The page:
The second adventure is only connected to the first because the things behind the cursed church are also behind the serial killings in this adventure. That and Mr. Davis. Other than that, they aren’t as interconnected as they need to be for a true campaign feeling. Still, “A Whitby Vampire,” is a fun adventure, just like the first, and it really gives the Investigators full exposure to the Mythos while also making some truly strange allies. It also gives the PCs knowledge of the cult that does the bidding of the Shan and a hint towards the end goal of this alien race.

After “A Whitby Vampire,” the Investigators begin to follow clues leading them into a vast world-wide conspiracy. They’ll be traveling by train, motorcar, carriage and even ship as they follow leads all over the United Kingdom. Each leg of the journey puts them at odds with the Shan’s cult, while also gaining magic and Cthulhu Mythos points at an increasing pace. As mentioned earlier, there will be a lot of battles taking place, but with the right magic, players should be able to stand up to the creatures they encounter, even while their sanity slowly dissipates. As Investigators will (hopefully) gain access to the same summon/bind spells the cult has, they can just neutralize the creatures with their own kind, freeing up time to investigate, steal, assassinate and research. Like I said, a Ninja would work out really well in Terror From the Skies.

A good part of the adventure is figuring out who is in the Shan’s cult and who is also quasi-possessed by one of these creatures. This is where the massive amount of psychology rolls will come in. Every character will have access to the spell Cast Out Shan, which will help immensely, but it’s getting a person to a place where you can perform the spell privately that will be the trick, just like any other spell in the game. It’s not just spells and psychology rolls that will come in handy. Someone who is excellent with a sniper rifle will make the adventure pretty easy as well. There are times when the an Investigator with experience in this field (say a veteran of the Great War) will be able to take out a cultist easily. More importantly, it’ll keep from having to deal with Shantanks and Star Vampires. At one point characters may even try to infiltrate the cult. At the very least they’ll be sneaking into a few ceremonies and the like. Investigators might not have a problem foiling the plans of alien horrors and their pet monstrosities, but they might balk at having to kill a lot of cultists. All for the greater good though, right?

It’s not until the sixth adventure, “Newcastle,” where the Investigators will really have an idea of what is going on. Until now, they’ve just been dealing with a cult that seems to be spread across the country. Here, however, players will finally figure out what the Shan need, a flight around the world via the Graf Zeppelin, even if they won’t know why. For the next few adventures, players will be going after specific cultists and either neutralizing them or opening their eyes to what the Shan really are and the nefarious schemes they have in place. The good thing is that you can have some of these (hopefully) ex-cultists in line as replacement characters in case someone dies or goes irreparably mad from this point on. Basically, from here on, players will be trying to figure out what cultists are going to be on the Graf Zeppelin, and taking their tickets through a variety of means. These bits can range from helping free these people from their Shan infestation (if they have one. They might just be helping willingly) to doing a 1920s style Shadowrun affair, or just outright robbing and/or murdering them to keep them from bordering the most important blimp ride in human history. Of course, no matter what, the Investigators will have to figure out who (or what) a mysterious being known as The Carrier is and what exactly “Heliowall” is, and why it is so important to the Shan. Is it a person? A Place? An alien being? A technological device? Players will need to figure this out and invariably, it will probably lead them through a maze of challenges that will test even the most min/max’d character.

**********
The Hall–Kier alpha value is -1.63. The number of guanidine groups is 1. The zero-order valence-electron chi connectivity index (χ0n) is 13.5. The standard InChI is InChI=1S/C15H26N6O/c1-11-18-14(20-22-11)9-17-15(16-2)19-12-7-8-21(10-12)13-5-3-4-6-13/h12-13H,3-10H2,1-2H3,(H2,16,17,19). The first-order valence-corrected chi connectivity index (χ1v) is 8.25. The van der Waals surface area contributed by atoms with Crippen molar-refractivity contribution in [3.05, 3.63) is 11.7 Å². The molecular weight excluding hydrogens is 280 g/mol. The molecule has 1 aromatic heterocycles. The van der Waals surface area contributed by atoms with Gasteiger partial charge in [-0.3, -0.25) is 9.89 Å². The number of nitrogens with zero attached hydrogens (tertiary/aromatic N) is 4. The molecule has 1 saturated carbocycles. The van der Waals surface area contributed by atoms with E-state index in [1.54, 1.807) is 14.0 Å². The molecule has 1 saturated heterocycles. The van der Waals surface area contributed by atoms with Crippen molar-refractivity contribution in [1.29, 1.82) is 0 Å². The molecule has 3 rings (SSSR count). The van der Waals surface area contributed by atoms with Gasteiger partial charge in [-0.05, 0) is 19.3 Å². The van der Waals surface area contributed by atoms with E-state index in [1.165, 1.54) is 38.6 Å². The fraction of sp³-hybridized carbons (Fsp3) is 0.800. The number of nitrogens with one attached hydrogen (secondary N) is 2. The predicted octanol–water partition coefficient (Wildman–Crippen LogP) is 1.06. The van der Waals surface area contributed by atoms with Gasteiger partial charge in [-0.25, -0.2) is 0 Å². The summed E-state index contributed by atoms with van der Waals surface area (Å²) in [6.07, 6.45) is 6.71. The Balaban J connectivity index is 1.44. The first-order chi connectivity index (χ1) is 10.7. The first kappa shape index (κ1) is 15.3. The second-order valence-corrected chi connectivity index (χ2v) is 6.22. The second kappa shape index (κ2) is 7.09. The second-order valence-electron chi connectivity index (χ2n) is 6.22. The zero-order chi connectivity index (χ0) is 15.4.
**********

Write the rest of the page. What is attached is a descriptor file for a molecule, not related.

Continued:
The campaign climaxes with “The Graf Zeppelin” and “The Last Leg,” where the investigators, now armed with the knowledge of what Heliowall is, must figure out which of the passengers or crew aboard the Graf Zeppelin is it. Then they have to find a way to neutralize them and prevent the Shan’s plan for world domination from taking effect. In essence, these two adventures are a logic puzzle similar to the old board game Guess Who? albeit with more lethal consequences. Players will have to mentally tick off who the Carrier could and could not be. A wrong guess can lead to disaster, imprisonment and even extinction of the human race. At the same time, they have but a limited amount of time, as they must stop The Carrier before the flight around the world is accomplished, so they can’t dawdle. There will be numerous occurrences where The Carrier will try to take the Investigators out, and thus chances for the players to compare notes and try to pinpoint who the Shan’s ultimate agent is. It may come down to one Investigator taking it for the team by coldly murdering the Carrier in front of witnesses, or even the entire team sacrificing the Graf by using Mythos creatures of their own to destroy it and the Carrier (along with dozens of innocent human lives). It all just depends on the players and the actions they choose for their characters. In the end, the Investigators will have hopefully stopped the Shan from their one and only chance of destroying humanity in exchange for earning the eternal enmity of this race of beings. With a good Keeper and some fine players, Terror From the Skies should be an immensely rewarding and entertaining experience for all who play through it.